As a concept that is useful for building effective courses, backward design is as simple as it sounds. The main principle of this method of design is to begin your conceptualization of the course by thinking about the kinds of learning you hope students will achieve at the end of the course. Once you have thought broadly about this, you can move to constructing your specific learning outcomes, and–from there–to designing assignments and activities. Finally, this approach allows you to them choose the best course materials (textbooks, etc.) that will help you meet these goals. This approach puts the spotlight directly on student learning and, in doing so, maximizes the efficacy of your course. Backward design can also be very useful for developing or redesigning entire curricula too.
Three Stages of Backward Design*
Stage 1: Identify desired results
- What should students know and be able to do as a result of your course and curricular innovation? That is, what knowledge domains, skills and abilities, or attitudes do you expect to cultivate?
- What enduring understandings are desired? What are the big ideas that you want your students to take away?
Stage 2: Determine acceptable evidence
- How could you or will you know you have been successful or reached your goals for student learning?
- How will you know if students have achieved the desired results?
- What will you accept as evidence of student understanding and proficiency?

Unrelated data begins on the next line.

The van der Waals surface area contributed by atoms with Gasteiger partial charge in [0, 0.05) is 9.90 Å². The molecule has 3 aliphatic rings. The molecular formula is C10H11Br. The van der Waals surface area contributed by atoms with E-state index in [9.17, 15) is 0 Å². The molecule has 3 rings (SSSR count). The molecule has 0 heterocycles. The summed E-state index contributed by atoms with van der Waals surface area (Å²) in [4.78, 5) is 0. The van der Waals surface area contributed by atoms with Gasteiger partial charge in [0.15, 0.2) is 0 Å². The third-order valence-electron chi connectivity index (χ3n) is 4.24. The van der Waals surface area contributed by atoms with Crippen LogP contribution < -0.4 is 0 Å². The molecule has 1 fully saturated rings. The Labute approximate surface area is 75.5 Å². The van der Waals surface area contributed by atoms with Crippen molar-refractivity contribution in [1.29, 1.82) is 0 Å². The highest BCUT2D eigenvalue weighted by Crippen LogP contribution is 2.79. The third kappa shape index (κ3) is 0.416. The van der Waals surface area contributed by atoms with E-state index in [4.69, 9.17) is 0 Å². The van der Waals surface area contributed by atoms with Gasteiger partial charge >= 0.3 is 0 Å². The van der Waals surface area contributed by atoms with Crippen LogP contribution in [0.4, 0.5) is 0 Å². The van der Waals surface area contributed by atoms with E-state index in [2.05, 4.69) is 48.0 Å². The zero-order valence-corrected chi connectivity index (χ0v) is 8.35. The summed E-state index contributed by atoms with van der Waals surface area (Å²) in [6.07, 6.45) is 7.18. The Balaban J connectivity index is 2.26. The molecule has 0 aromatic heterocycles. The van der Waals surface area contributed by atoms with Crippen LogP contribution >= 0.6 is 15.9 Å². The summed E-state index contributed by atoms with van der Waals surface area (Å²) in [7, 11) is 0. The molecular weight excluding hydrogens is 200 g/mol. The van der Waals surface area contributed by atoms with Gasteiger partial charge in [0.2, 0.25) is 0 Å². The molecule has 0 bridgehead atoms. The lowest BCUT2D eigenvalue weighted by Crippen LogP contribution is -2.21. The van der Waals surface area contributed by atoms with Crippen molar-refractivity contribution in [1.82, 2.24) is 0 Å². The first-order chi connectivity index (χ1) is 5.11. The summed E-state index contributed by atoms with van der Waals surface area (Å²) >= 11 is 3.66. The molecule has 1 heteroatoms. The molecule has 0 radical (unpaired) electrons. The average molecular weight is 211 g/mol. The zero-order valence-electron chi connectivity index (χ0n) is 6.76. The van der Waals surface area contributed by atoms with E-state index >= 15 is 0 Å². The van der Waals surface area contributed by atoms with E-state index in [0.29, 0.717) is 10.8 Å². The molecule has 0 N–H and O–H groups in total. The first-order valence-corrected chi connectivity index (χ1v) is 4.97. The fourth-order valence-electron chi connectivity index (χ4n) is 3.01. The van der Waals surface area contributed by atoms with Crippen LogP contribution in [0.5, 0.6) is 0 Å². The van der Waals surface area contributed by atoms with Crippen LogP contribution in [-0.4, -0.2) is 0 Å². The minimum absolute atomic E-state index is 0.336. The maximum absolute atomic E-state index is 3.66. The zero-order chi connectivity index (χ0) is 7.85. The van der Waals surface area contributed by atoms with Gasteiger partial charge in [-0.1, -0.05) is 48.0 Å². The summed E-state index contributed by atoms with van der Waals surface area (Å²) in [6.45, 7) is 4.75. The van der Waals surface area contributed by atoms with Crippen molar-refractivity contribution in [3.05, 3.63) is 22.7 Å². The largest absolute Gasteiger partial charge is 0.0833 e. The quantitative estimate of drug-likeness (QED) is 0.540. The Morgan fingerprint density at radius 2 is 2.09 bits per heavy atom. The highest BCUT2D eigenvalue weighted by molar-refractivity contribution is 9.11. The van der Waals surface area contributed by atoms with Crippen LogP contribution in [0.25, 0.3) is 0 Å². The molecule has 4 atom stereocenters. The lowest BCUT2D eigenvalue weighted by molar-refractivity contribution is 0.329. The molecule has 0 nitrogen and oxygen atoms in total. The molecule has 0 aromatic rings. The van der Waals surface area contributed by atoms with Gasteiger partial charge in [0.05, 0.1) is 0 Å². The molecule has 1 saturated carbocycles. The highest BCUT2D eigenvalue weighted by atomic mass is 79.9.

Stage 3: Plan what needs to happen for desired results
- What do students already know – or think they know – coming in that you can build on?
- How will you get feedback to find out what they know?
- How might you deal with students who are not as prepared as you had guessed?
- What knowledge (facts, concepts, principles) and skills (processes, procedures, strategies) will students need in order to perform effectively and achieve desired results?
- What activities will equip students with the needed knowledge and skills?
- Consider what needs to happen in the classroom, outside of the classroom, and in lab (if applicable)
- What subtleties are there to this material? What did you find difficult about it? What have students found difficult about it in the past?
- What will need to be taught and coached, and howshould it be taught, in light of student learning goals?
- What class activities will you create to help students practice key concepts (e.g., discussion questions, case study analyses, data interpretation, etc.)?
- How is your classroom time best spent? Face time with your students is a precious commodity – is your time best spent helping students solve problems? discussing critical ideas? analyzing visual and written texts? presenting supplementary material? reviewing main points?
- What materials and resources are best suited to accomplish your goals?
Note: A version of this information is available to download as an MS Word document.
* Information taken and adapted from Grant Wiggins & Jay McTighe (2006). Understanding by Design (2nd Ed.), Pearson Education, Inc. Upper Saddle River, NJ.